The salvage of tissue flaps whose viability is threatened by venous congestion is the primary indication for leeching. For the Dermatology surgeon, leech therapy can be useful in cases in which cutaneous flaps may be lost because of venous outflow obstruction . In animals, veterinary leech therapy (VLT) may be also used in dysplasia, inflammatory conditions or injuries of, inter alia, tendons, fascia or vertebrae. Table 1 presents a list of diseases in various animal species for which the use of hirudotherapy is indicated. Hemophilia and blood clotting problems are absolute contraindications for hirudotherapeutic intervention , as well as anaemia, acute infections, diseases that cause immunosuppression, pregnancy, bleeding disorders, cancer of the skin and fungal skin diseases.
Unfortunately, VLT is not without risks. Aeromonas veronii bv. sobria, a Gram-negative bacterial species, is known to live symbiotically in the digestive tract of H. medicinalis, producing enzymes which allow the digestion of blood meals.
Table 1. The most important indications for veterinary hirudotherapy
– postoperative wound
– eczema of the ear
– postoperative wound – discopathies
– strained ligament
– mud fever
92 N. Sobczak, M. Kantyka
This organism has been noted in 88% of reported surgical site infections after human medical leech therapy, presumably from the transmission of A. veronii bv. sobria from the leech digestive tract [4,9,17]. Recent genetic studies have shown that bacterial infection initially diagnosed as caused by A. hydrophila were in fact caused by A. veronii bv. sobria . Some authors suggest the risk of infection may be decreased by dipping leeches in 0.02% chlorhexidine hydrochloride for 10 to 15 seconds before application to the wound, or by applying prophylactic parenteral antibiotics to the animal before leech application . In very rare cases, local irritation of skin or anaphylaxis may be observed in veterinary leech therapy.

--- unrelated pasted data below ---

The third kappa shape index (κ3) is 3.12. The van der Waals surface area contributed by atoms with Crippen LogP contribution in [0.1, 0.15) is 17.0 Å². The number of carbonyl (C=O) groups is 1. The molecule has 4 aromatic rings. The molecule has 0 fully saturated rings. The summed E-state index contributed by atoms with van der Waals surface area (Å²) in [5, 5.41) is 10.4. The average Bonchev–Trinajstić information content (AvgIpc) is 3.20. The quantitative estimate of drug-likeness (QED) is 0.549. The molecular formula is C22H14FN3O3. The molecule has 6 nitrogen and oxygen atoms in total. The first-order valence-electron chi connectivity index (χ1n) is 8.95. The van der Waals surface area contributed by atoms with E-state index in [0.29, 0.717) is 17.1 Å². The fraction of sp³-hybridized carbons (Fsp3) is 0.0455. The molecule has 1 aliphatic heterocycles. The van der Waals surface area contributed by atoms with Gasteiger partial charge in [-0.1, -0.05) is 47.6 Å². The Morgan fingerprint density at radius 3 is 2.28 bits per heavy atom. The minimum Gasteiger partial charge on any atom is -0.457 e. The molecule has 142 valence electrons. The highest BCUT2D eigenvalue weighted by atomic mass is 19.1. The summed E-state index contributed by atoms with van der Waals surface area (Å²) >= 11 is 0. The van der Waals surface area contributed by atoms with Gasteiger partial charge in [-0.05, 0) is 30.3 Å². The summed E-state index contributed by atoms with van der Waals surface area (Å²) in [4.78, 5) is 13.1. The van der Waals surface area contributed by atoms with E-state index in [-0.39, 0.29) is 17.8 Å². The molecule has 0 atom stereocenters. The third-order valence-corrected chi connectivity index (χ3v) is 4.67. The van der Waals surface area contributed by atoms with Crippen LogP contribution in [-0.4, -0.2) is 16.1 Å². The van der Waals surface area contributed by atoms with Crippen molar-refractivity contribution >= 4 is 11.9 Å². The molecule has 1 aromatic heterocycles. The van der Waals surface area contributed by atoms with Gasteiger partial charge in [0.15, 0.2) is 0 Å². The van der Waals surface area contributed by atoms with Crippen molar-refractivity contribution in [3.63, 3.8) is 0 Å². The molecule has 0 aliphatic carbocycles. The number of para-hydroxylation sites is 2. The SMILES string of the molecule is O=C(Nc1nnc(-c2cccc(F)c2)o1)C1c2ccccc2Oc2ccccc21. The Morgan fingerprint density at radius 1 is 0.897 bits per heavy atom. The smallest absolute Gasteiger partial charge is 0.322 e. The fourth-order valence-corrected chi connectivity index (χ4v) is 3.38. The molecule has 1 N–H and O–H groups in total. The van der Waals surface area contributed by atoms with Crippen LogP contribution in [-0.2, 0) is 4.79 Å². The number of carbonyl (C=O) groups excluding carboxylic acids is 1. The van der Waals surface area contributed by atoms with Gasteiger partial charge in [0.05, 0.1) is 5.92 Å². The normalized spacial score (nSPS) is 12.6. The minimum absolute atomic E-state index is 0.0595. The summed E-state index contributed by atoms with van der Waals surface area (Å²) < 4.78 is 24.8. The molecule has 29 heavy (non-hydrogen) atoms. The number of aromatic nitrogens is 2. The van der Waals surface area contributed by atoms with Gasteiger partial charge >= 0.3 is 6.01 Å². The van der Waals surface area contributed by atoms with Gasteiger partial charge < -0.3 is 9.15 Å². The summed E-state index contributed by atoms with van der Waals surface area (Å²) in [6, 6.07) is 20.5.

The potential benefits of hirudotherapy far outweigh the risks associated with infection of wounds. The results of therapy are fast and bring tangible benefits to patients. Treatment using leeches is relatively cheap and safe, and often turns out to be the best solution when conventional treatments fail.
 Whitaker I.S., Rao J., Izadi D., Butler P.E. 2004. Historical Article: Hirudo medicinalis: ancient origins and trends in the use of medicinal leeches throughout history. British Journal of Oral and Maxillofacial Surgery 42:133-137.
 Zaidi A.S.M., Jameel S.S., Zaman F., Shazia J., Sultana A., Shariq A., Khan A. 2011. Systematic overview of the medicinal importance of sanguivorous leeches. Alternative Medicine Review16: 59-65.
 Amrit Pal Singh. 2010. Medicinal leech therapy (Hirudotherapy): A brief overview. Complementary Therapies in Clinical Practice 16: 213-215.
 Haycox C.L., Odland P.B., Coltrera M.D., Raugi GJ. 1995. Indications and complications of medicinal leech therapy. Journal of the American Academy of Dermatology 33:1053-1055.
 Kantyka M., Sobczak N. 2013. Hirudotherapy – a new trend in veterinary medicine, Annals of Parasitology 59 supplement:117.
 Petrauskiene L., Utevska O., Utevsky S. 2011. Reproduction biology and ecological strategies of three species of medicinal leeches (genus Hirudo). Journal of Natural History 45:737-747.
 Kutschera U. 2012. The Hirudo medicinalis species complex. Naturwissenschaften 99: 433-434.
 Hildebrandt J.P., Lemke S. 2011. Small bite, large impact – saliva and salivary molecules in the medical leech, Hirudo medicinalis. Naturwissenschaften 98: 995-1008.
 Graf J. 1999. Symbiosis of Aeromonas veronii biovar sobria and Hirudo medicinalis, the medicinal leech: a novel model for digestive tract associations. Infection and Immunity 67: 1-7.
 Mehlhorn H. (Ed.). 2001. Encyclopedic Reference of Parasitology, 2nd edition. Biology, Structure, Function. Springer-Verlag, Berlin, Heidelberg.
 Dynowski Z.F. 2007. Podstawy hirudoterapii. Jak leczyć przy pomocy pijawek. Opole.
 Vigani A., Schnoke A., Pozzi A. 2011. Maggot debridement and leech therapy as treatment of a partial digital amputation injury in a dog. Wounds 23(5): E9-E15.
 Glazunova L.A., Anodina M.M. 2013. Hirudo- therapy in the treatment of cows subclinical mastitis. Web:Veterinary Science 6, http://www.science- education.ru/en/113-11790 (In Russian).
 Eldor A., Orevi M., Rigbi M. 1996. The role of the leech in medical therapeutics. Blood Reviews 10: 201- 209.
 Henne A. 2010. Blutegeltherapie bei Tieren Methodik, Indikationen und Fallbeispiele. Uni- medica, Kandern.
 Michalsen A., Roth M. 2009. Blutegeltherapie, Haug.
 Wilmer A., Slater K., Yip J., Carr N., Grant J. 2013. The role of leech water sampling in choice of prophylactic antibiotics in medical leech therapy. Microsurgery 33: 301-304.
Received 5 February 2014 Accepted 7 March 2014